I cannot prescribe medication, and would always encourage you to discuss any medication needs with your GP. 

I regularly work with people who have been prescribed with various medications and understand how medication and counselling can work together and be extremely effective. We would think about this further during our second consultation and assessment session.

You may be very concerned about someone’s wellbeing and would like to see them have counselling. But it really is best if the person in question can reach out for support themselves. I welcome enquiries from you on behalf of someone else, but you should have their full consent.

We explore, together, who you are today, how you got here, and where you want to go to. 

We think carefully about your feelings, behaviours, previous experiences and relationships, and we form new understandings and perspectives on these. 

We get curious together about how these experiences and relationships might have shaped you as a person, and how they might, unconsciously, be influencing your current experiences and relationships. 

We work with empathy, kindness and compassion. We hang judgements up at the door. We acknowledge and respect defences and boundaries. We recognise and name emotions, exploring your experience of them, in their multitude of shades. 

We create meaning, understanding and a sense of aliveness. We help to bring something to life in you, through connection.

Counselling won’t change your life, but I do believe that it will change you, and you will change your life.

Psychodynamic counselling does this by:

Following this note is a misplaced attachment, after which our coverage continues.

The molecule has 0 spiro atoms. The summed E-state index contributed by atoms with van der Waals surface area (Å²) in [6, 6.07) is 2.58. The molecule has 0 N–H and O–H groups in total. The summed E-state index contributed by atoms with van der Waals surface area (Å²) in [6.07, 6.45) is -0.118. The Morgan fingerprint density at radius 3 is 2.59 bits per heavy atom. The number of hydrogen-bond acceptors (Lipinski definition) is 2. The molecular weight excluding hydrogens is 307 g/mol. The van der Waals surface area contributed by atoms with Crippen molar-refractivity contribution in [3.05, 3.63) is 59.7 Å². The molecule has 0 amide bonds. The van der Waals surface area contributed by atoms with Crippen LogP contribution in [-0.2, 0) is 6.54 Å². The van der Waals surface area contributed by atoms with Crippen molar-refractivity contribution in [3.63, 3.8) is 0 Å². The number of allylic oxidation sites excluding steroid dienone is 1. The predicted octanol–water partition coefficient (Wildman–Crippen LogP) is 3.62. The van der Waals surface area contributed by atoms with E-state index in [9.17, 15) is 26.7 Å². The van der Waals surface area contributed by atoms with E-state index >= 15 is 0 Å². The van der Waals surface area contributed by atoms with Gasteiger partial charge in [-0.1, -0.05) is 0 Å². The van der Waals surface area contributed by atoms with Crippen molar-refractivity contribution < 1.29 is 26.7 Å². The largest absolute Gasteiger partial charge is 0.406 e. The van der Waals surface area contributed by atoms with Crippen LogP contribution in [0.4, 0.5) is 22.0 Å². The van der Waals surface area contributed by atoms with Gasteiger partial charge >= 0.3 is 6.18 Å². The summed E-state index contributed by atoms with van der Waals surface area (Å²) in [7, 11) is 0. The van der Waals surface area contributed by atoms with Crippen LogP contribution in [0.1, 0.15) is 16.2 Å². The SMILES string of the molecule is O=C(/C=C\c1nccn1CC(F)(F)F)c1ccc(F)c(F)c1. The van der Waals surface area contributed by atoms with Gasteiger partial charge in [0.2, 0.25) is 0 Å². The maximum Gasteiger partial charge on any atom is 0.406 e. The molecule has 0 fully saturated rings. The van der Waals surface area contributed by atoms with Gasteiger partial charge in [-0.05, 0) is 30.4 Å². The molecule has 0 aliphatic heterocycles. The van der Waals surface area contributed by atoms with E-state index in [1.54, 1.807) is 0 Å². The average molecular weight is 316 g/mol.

• Helping you to discover new aspects, understandings, and perspectives about your life

• Supporting you with difficult emotional experiences such as depression and anxiety

• Working through previous experiences and relationships and gaining new understanding about these

• Exploring how you relate to yourself and others

• Increasing your self-understanding and awareness

• Increasing your emotional literacy and resilience

As a counsellor, I will never advise or tell you what to do. That is not my job. My job is to help you find your own path, your own answers, and make your own choices.

Research on the effectiveness of dynamic therapies is still in its infancy, complex and nuanced. However, many researchers have attempted to answer the seemingly simple question often asked: does it work? (Roth & Fonagy: 2005, Cooper: 2008, Norcross: 2011, Walpold & Imel: 2015, Cozolino: 2016).

A key study by Jonathon Shedler (2010) who evaluated 8 meta-analyses demonstrating the efficacy of dynamic therapies concluded the following:

• Psychodynamic therapies were as effective or more effective that CBT (Cognitive Behavioural Therapy);

• Psychodynamic therapies resulted in an improvement maintained after the therapy ended; and

• The therapeutic relationship is vital.

Shedler’s research went further: he posited that incorporating psychodynamic techniques bolstered the effectiveness of other therapies.

Still looking for answers? Get in touch with me.